AAV Gene Therapy Shows Promise for Congestive Heart Failure

A first-in-human dose-escalation trial of a novel gene therapy suggests use was associated with clinically meaningful improvements in NYHA class and LVEF among patients with congestive heart failure.

This article was originally published on CGTLive.com.

Data from a trial presented at the American Society of Gene and Cell Therapy (ASGCT) 25th Annual Meeting provides evidence suggesting a novel adeno-associated virus (AAV) vector gene therapy could soon be a reality for patients with congestive heart failure.

A first-in-human dose-esclatation trial, results highlight data from 3 patients with congestive heart failure (HF) dosed with the AAV vector gene therapy and followed for a year demonstrated clinically meaningful improvements with no safety concerns.

In recent years, heart failure has been identified as an opportunity for gene therapy via gene transfer technology, targeting abnormal intracellular Ca2+ handling and increased protein phosphatase activity.

In results presented at ASGCT, investigators reported on the safety and feasibility of the novel AAV in development by AskBio, AAV2i8 (NAN-101), which is cardiotropic and de-targets the liver to deliver a constitutively active protein phosphatase 1 inhibitor 1 (I-1c), AAV2i8.I-1c. It is delivered via a single antegrade coronary artery infusion, and the study included 3 dose levels.

Twelve-month follow-up data were available for 3 patients in cohort 1 of the first-in-human dose-escalation trial, while follow-up for the 5 patients in cohort 2 is ongoing.

The first cohort included 3 patients with non-ischemic cardiomyopathy and New York Heart Association (NYHA) Class III symptoms of HF. Mean age was 70.0 years, and 2 (67%) patients were male, 1 female. Two patients in cohort 1 are White and 1 is Black.

Additionally, “quantifiable measures of biological activity across a number of parameters, important for assessing HF status, could be detected in patients in cohort 1 in this cardiac gene therapy trial,” the research team reported.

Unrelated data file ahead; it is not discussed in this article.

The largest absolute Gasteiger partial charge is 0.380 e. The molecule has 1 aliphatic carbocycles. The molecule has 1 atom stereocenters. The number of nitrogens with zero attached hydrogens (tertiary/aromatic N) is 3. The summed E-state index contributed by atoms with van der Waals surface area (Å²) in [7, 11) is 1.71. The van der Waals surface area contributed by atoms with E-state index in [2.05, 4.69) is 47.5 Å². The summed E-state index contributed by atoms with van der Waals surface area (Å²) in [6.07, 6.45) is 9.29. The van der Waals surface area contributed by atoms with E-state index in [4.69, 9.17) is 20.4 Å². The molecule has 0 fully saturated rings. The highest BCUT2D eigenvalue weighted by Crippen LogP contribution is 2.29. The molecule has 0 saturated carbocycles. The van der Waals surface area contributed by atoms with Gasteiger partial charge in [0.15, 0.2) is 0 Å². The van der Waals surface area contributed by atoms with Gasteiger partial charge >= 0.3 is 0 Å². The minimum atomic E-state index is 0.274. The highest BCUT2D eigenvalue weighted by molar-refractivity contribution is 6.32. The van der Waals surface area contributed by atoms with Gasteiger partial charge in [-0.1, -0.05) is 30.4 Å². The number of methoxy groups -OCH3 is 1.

Measures of efficacy included changes in NYHA classification, VO2 max assessed by cardiopulmonary exercise testing, 6-minute walk test, left ventricular ejection fraction (LVEF), and left ventricular regional wall motion.

NYHA classification measured 3 for all 3 patients in cohort 1 at baseline. The difference at 12 months was -1, -2, and -1, for each of the 3 patients, respectively. Compared with baseline LVEF percentage measurements of 37.5, 29, and 34 at baseline, all 3 patients exhibited improvements of 10.5, 22, and 6 percentage points, respectively, at 12-months of follow-up.

One patient in cohort 1 registered a 5% increase in LVEF, while another saw a 10-point decrease on the Minnesota Living With Heart Failure® Questionnaire tool. Additionally, 1 patient in cohort 1 experienced a 1.5 mL/kg/min increase in their VO2 max, while another had a 50-m increase in their 6-minute walk test.

Over the course of a year, 2 patients in cohort 1 experienced > 1 treatment-emergent adverse event (TEAE), although none were considered related to the study treatment.

The second cohort includes 5 patients for which follow-up is still ongoing. The mean age is 58.8, and 4 (80%) of the 5 patients are male and White.

To date, all 5 patients in cohort 2 have experienced > 1 TEAE, with 9 series TEAEs reported in 3 patients during the post-intervention period. One of those series TEAEs had a fatal outcome, which was deemed to be due to substance abuse and noncompliance of concurrent medications.

Additionally, 4 of the 5 patients in cohort 2 developed mild transient increases in aspartate transaminase and alanine transaminase 4-12 weeks post-infusion.

This study, "A first-in-human phase 1 clinical gene therapy trial for the treatment of heart failure using a novel re-engineered adeno- associated vector," was presented at ASGCT 2022.